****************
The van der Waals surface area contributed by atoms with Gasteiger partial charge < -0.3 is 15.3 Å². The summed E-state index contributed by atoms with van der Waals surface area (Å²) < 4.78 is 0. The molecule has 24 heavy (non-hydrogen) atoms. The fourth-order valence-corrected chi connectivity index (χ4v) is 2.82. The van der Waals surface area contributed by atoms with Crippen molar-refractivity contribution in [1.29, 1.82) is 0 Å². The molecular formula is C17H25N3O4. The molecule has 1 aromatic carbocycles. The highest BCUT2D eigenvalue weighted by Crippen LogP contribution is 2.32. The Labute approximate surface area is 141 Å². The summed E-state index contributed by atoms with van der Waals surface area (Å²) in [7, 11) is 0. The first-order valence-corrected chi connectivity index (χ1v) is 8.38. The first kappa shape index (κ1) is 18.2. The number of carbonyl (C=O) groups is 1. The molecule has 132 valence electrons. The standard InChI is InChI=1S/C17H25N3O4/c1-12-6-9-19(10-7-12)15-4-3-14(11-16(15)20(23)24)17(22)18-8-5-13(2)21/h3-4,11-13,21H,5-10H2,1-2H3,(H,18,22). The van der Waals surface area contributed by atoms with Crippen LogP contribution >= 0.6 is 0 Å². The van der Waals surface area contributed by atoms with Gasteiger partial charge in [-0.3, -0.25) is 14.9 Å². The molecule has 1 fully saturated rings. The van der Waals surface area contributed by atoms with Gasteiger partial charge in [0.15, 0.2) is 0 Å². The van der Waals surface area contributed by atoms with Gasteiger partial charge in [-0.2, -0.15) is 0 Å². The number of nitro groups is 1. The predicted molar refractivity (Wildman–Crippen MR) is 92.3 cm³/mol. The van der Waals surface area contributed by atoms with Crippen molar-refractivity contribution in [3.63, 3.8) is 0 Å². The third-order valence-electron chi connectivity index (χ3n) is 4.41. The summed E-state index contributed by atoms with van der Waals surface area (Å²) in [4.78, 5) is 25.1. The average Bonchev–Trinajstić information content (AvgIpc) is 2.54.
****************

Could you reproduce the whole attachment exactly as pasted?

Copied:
The van der Waals surface area contributed by atoms with Gasteiger partial charge < -0.3 is 15.3 Å². The summed E-state index contributed by atoms with van der Waals surface area (Å²) < 4.78 is 0. The molecule has 24 heavy (non-hydrogen) atoms. The fourth-order valence-corrected chi connectivity index (χ4v) is 2.82. The van der Waals surface area contributed by atoms with Crippen molar-refractivity contribution in [1.29, 1.82) is 0 Å². The molecular formula is C17H25N3O4. The molecule has 1 aromatic carbocycles. The highest BCUT2D eigenvalue weighted by Crippen LogP contribution is 2.32. The Labute approximate surface area is 141 Å². The summed E-state index contributed by atoms with van der Waals surface area (Å²) in [7, 11) is 0. The first-order valence-corrected chi connectivity index (χ1v) is 8.38. The first kappa shape index (κ1) is 18.2. The number of carbonyl (C=O) groups is 1. The molecule has 132 valence electrons. The standard InChI is InChI=1S/C17H25N3O4/c1-12-6-9-19(10-7-12)15-4-3-14(11-16(15)20(23)24)17(22)18-8-5-13(2)21/h3-4,11-13,21H,5-10H2,1-2H3,(H,18,22). The van der Waals surface area contributed by atoms with Crippen LogP contribution >= 0.6 is 0 Å². The van der Waals surface area contributed by atoms with Gasteiger partial charge in [-0.3, -0.25) is 14.9 Å². The molecule has 1 fully saturated rings. The van der Waals surface area contributed by atoms with Gasteiger partial charge in [0.15, 0.2) is 0 Å². The van der Waals surface area contributed by atoms with Gasteiger partial charge in [-0.2, -0.15) is 0 Å². The number of nitro groups is 1. The predicted molar refractivity (Wildman–Crippen MR) is 92.3 cm³/mol. The van der Waals surface area contributed by atoms with Crippen molar-refractivity contribution in [3.63, 3.8) is 0 Å². The third-order valence-electron chi connectivity index (χ3n) is 4.41. The summed E-state index contributed by atoms with van der Waals surface area (Å²) in [4.78, 5) is 25.1. The average Bonchev–Trinajstić information content (AvgIpc) is 2.54.